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Cybersecurity chief analyzes Iranian, Hezbollah cyber threat | #hacking | #cybersecurity | #infosec | #comptia | #pentest | #ransomware


Israel National Cyber Directorate Chief Gaby Portnoy discussed what a joint Iranian and Hezbollah October 7-level cyberattack on Israel will look like at the Cybertech Conference in Tel Aviv on Tuesday.

Portnoy said that Tehran and the Lebanese terror group had already tripled the pace of their attacks on the Jewish state since October 7.

In addition, Portnoy said that the Islamic Republic and Hezbollah have unified their efforts more strongly in order to launch cyberattacks on a myriad of sectors that they had not previously reached.

According to the INCD chief, “When [Hamas Gaza chiefs Muhammad] Deif and [Yahya] Sinwar succeeded at undermining the physical security of Israelis, at the same time, the Supreme Leader [Ali] Khamenei ordered all-out cyberattacks from Iran and Hezbollah around the clock against Israel.”

The intensity of cyberattacks has increased

Portnoy added, “The intensity of cyberattacks is higher than ever before, at least three times higher, and now with attacks in every Israeli sector.”

Gaby Portnoy at the CyberTech 2024 Conference on April 8, 2023 (credit: CYBERTECH)

On Monday, the INCD named Iran and Hezbollah responsible for the cyberattack last month against Safed’s Ziv Medical Center.

“The cooperation between Iran and Hezbollah increased during the war, including the coordinated attack against the Ziv Medical Center in Safed.”

The directorate said that the goal was not only to obstruct the hospital’s operations but to damage Israel’s general resilience mid-war, mainly while hospitals were overloaded with patients.

He noted that Iran’s Intelligence Ministry led this attack.

In December 2023, the INCD identified the hacker group that attacked the hospital as AGRIUS, which is connected to the Iranian Intelligence Ministry. The group also worked with the Hezbollah-linked group, Lebanese Cedar, whose leader has been identified as Mohammed Ali Marai.

The hack was partially successful. The hackers broke into the hospital’s information systems to access patients’ sensitive, personal details and then released this data online.

However, the hospital and INCD succeeded in blocking the hackers from interfering with the hospital’s general operations.

Although the hospital was temporarily disconnected from many of its electronic services and had to rely on traditional backup systems to keep ongoing records, none of the healthcare facility’s actual medical equipment was compromised at any point.

The directorate added that it previously obtained a court order that remains in force, which prohibits publicizing any of the stolen personal data on any websites which Israel has sovereignty over. It also succeeded in compelling sites to take down some of the personal data shortly after the information was published.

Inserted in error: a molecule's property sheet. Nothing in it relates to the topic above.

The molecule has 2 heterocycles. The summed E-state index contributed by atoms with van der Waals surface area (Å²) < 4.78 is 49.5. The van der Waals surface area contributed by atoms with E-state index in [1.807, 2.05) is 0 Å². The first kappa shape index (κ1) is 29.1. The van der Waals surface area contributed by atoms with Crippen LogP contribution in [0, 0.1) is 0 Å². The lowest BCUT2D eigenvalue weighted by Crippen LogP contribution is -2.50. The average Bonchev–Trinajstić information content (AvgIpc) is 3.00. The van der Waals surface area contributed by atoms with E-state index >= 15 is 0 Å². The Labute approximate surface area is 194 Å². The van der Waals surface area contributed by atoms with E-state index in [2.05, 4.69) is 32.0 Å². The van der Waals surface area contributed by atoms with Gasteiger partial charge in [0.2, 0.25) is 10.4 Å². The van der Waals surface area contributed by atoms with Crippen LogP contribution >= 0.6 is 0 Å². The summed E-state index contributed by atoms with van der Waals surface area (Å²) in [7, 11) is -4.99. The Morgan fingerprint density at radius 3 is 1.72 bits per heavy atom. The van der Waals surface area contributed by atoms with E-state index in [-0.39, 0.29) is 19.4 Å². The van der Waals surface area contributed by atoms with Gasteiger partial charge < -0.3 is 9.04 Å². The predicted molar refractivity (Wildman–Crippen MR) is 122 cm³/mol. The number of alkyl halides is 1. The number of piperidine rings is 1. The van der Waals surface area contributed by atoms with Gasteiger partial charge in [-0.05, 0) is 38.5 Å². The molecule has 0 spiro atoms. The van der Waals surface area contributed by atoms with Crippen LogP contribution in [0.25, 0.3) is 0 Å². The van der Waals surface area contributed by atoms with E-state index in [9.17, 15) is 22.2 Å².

The INCD did not explain why the hackers prevailed in penetrating the hospital’s information security systems or what the damage impact assessment was on the data that had already been leaked.

Close to the directorate’s announcement, and in a not-so-secretive presumed response from Israel to Iran, a hacktivist group called the Predatory Sparrow (Gonjeshke Darande in Persian) claimed that it had disabled the majority of gas stations across Iran in a cyberattack.

“We, Gonjeshke Darande, carried out another cyberattack today, taking out most of the gas pumps throughout Iran. This cyberattack comes in response to the aggression of the Islamic Republic and its proxies in the region. [Iranian Supreme Leader Ali] Khamenei, playing with fire has a price,” the group wrote in a statement.

“A month ago, we warned you that we’re back and that we will impose cost [sic] for your provocations. This is just a taste of what we have in store,” added the group, attaching screenshots of documents they claimed to have acquired from the affected gas stations’ servers.

The hacktivist group has previously claimed responsibility for cyberattacks targeting gas stations, the railway system, and steel plants in Iran.

Iran has accused the Mossad of being connected to some of these cyberattacks, and some Israeli officials have unofficially confirmed the Jewish state’s involvement in some of them – off the record.

More recently, Israel has accused Iran and its proxies of hacking into the Israeli Justice Ministry as well as other hybrid cyber-physical attacks and for a variety of disinformation and social media influence campaigns.





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